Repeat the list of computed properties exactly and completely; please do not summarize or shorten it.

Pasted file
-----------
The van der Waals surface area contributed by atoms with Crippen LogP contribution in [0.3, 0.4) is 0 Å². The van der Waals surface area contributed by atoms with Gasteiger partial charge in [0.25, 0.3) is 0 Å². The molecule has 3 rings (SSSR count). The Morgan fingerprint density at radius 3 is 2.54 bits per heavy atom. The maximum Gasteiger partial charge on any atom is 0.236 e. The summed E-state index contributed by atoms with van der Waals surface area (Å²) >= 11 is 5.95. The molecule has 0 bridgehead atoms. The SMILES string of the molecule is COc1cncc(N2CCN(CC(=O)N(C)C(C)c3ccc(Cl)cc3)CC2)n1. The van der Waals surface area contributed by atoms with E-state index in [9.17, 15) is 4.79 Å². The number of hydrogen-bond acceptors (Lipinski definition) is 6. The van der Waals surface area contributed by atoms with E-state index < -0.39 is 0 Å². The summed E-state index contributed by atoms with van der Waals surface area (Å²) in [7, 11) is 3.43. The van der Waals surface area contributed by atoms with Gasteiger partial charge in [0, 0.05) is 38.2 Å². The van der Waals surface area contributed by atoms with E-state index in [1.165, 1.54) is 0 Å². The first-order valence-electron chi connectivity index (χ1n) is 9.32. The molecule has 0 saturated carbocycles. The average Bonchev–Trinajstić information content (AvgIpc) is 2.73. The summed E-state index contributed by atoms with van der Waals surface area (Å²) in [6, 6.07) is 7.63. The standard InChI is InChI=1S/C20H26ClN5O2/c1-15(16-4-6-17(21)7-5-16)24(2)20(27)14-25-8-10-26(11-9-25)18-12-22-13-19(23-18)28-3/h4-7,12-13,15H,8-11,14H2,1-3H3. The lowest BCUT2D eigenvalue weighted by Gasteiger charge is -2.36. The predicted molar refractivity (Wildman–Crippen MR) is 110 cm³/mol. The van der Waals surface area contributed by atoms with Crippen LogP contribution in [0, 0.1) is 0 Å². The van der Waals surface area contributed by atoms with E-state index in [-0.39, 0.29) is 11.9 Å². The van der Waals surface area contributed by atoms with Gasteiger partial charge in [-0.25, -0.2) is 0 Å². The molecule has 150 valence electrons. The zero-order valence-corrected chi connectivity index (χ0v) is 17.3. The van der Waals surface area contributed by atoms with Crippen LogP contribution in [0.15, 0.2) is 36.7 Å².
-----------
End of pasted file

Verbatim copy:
The van der Waals surface area contributed by atoms with Crippen LogP contribution in [0.3, 0.4) is 0 Å². The van der Waals surface area contributed by atoms with Gasteiger partial charge in [0.25, 0.3) is 0 Å². The molecule has 3 rings (SSSR count). The Morgan fingerprint density at radius 3 is 2.54 bits per heavy atom. The maximum Gasteiger partial charge on any atom is 0.236 e. The summed E-state index contributed by atoms with van der Waals surface area (Å²) >= 11 is 5.95. The molecule has 0 bridgehead atoms. The SMILES string of the molecule is COc1cncc(N2CCN(CC(=O)N(C)C(C)c3ccc(Cl)cc3)CC2)n1. The van der Waals surface area contributed by atoms with E-state index in [9.17, 15) is 4.79 Å². The number of hydrogen-bond acceptors (Lipinski definition) is 6. The van der Waals surface area contributed by atoms with E-state index < -0.39 is 0 Å². The summed E-state index contributed by atoms with van der Waals surface area (Å²) in [7, 11) is 3.43. The van der Waals surface area contributed by atoms with Gasteiger partial charge in [0, 0.05) is 38.2 Å². The van der Waals surface area contributed by atoms with E-state index in [1.165, 1.54) is 0 Å². The first-order valence-electron chi connectivity index (χ1n) is 9.32. The molecule has 0 saturated carbocycles. The average Bonchev–Trinajstić information content (AvgIpc) is 2.73. The summed E-state index contributed by atoms with van der Waals surface area (Å²) in [6, 6.07) is 7.63. The standard InChI is InChI=1S/C20H26ClN5O2/c1-15(16-4-6-17(21)7-5-16)24(2)20(27)14-25-8-10-26(11-9-25)18-12-22-13-19(23-18)28-3/h4-7,12-13,15H,8-11,14H2,1-3H3. The lowest BCUT2D eigenvalue weighted by Gasteiger charge is -2.36. The predicted molar refractivity (Wildman–Crippen MR) is 110 cm³/mol. The van der Waals surface area contributed by atoms with Crippen LogP contribution in [0, 0.1) is 0 Å². The van der Waals surface area contributed by atoms with E-state index in [-0.39, 0.29) is 11.9 Å². The van der Waals surface area contributed by atoms with Gasteiger partial charge in [-0.25, -0.2) is 0 Å². The molecule has 150 valence electrons. The zero-order valence-corrected chi connectivity index (χ0v) is 17.3. The van der Waals surface area contributed by atoms with Crippen LogP contribution in [0.15, 0.2) is 36.7 Å².